Coffee with a side of Division
And then there was that church that almost split over coffee.
Coffee? Yes, coffee. To create a more welcoming atmosphere, Trinity Church put a table in the lobby with coffee. It raised the hackles among the chosen few who started an old-school whisper campaign about the slippery slope of having coffee in church. Coffee might lead to alcohol. Alcohol could lead to dancing. Dancing may lead to LED lights in the sanctuary.
Someone needed to take a stand on the coffee stand. Someone did, and it nearly tore apart the church. It did tear apart relationships. The church was never the same.
It was about coffee. Or was it the carpet? Or the new paint? Or possibly it was the sign? Maybe it was the introduction of a guitar in worship.
Was it really about coffee?
Maybe it was really about nostalgia, a longing for the old days when everything was better. Or, maybe, the issue was about change. When change is happening, people can feel left out or left behind. Perhaps we can’t control change, but we can control whether or not we have coffee! Possibly the issue was about permission; “nobody asked our permission to have coffee in the lobby!”
I believe we should ask ourselves this; is coffee in the lobby really a hill that we should die on or divide over? The correct answer would be…NO, not ever!
The apostle Paul relentlessly addressed the potential of division in the church. He urged the Philippians to stand in one spirit with one mind and strive side-by-side for the gospel. He also told them never to do anything from selfish ambition but in humility to count others is better than themselves (Philippians 1:27, 2:2). He also introduced people to the concept of stumbling, that we should never cause someone else to stumble by what we eat or drink (Romans 14:20). And who could ever forget about the love chapter? Paul urged for the kind of relationships that would “knit” people together.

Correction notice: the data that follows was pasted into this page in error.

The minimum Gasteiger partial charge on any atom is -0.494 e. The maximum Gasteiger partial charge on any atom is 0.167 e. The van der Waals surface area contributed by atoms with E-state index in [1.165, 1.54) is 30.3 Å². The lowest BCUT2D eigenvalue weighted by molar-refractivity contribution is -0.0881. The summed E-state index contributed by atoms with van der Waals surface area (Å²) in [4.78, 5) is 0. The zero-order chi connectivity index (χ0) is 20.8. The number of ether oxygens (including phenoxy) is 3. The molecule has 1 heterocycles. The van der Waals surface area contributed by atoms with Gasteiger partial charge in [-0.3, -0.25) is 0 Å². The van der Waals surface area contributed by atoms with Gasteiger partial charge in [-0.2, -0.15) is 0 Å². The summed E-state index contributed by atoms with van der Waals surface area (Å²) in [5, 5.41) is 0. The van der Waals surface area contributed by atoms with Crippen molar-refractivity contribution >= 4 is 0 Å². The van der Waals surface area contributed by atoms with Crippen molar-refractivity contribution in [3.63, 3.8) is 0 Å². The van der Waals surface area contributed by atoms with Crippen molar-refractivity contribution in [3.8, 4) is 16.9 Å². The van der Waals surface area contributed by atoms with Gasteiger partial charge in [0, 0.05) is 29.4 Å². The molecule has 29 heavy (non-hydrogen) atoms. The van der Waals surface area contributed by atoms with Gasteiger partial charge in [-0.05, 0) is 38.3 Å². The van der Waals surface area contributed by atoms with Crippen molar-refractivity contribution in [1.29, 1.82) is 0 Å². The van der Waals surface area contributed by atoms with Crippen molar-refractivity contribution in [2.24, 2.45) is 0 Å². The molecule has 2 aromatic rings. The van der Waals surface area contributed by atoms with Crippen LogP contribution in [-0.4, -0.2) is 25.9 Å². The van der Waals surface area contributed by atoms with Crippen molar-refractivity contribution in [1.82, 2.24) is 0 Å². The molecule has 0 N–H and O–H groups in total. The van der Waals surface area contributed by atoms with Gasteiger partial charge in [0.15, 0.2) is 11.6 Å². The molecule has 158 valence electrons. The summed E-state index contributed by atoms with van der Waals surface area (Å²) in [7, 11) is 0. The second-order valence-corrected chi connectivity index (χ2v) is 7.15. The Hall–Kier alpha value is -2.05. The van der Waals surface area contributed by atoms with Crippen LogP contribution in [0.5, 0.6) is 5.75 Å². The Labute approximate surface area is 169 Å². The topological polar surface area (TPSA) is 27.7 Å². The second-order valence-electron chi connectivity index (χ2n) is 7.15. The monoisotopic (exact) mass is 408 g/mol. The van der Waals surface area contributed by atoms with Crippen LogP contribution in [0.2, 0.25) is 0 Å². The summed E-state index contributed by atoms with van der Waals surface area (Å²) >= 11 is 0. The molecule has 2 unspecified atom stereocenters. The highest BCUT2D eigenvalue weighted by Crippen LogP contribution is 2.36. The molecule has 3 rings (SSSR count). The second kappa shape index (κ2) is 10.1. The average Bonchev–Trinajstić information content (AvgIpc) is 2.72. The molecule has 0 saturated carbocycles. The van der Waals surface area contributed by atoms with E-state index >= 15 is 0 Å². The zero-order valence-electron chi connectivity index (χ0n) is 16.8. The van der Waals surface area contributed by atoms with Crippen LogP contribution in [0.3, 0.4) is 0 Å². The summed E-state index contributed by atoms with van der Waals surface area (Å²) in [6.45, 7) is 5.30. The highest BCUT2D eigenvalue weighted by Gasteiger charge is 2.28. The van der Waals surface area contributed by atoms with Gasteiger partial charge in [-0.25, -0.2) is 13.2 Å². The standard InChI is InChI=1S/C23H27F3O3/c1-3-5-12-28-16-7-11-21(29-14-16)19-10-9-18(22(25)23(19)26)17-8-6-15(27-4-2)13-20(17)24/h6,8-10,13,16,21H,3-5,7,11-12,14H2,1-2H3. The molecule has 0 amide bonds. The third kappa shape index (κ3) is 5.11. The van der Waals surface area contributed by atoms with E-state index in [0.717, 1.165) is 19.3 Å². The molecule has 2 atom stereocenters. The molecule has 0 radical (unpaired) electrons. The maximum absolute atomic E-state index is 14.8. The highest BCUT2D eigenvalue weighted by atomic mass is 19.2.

Paul teaches an age-old concept; that division is easy, but unity is hard. Division happens when we prefer our ways and put ourselves out front and thereby devalue others. Unity prevails when we humbly watch out for others, put ourselves second, and try hard to value other people who are not like us. This concept has always been a challenge in the church and life.
The church is about Jesus and people – people who need Jesus and people who need to grow in Jesus. It is also about the kind of relationships that have to be formed in order for these things to happen. So, what would the strategy of Satan be to stop this?
Don’t be a part of that strategy.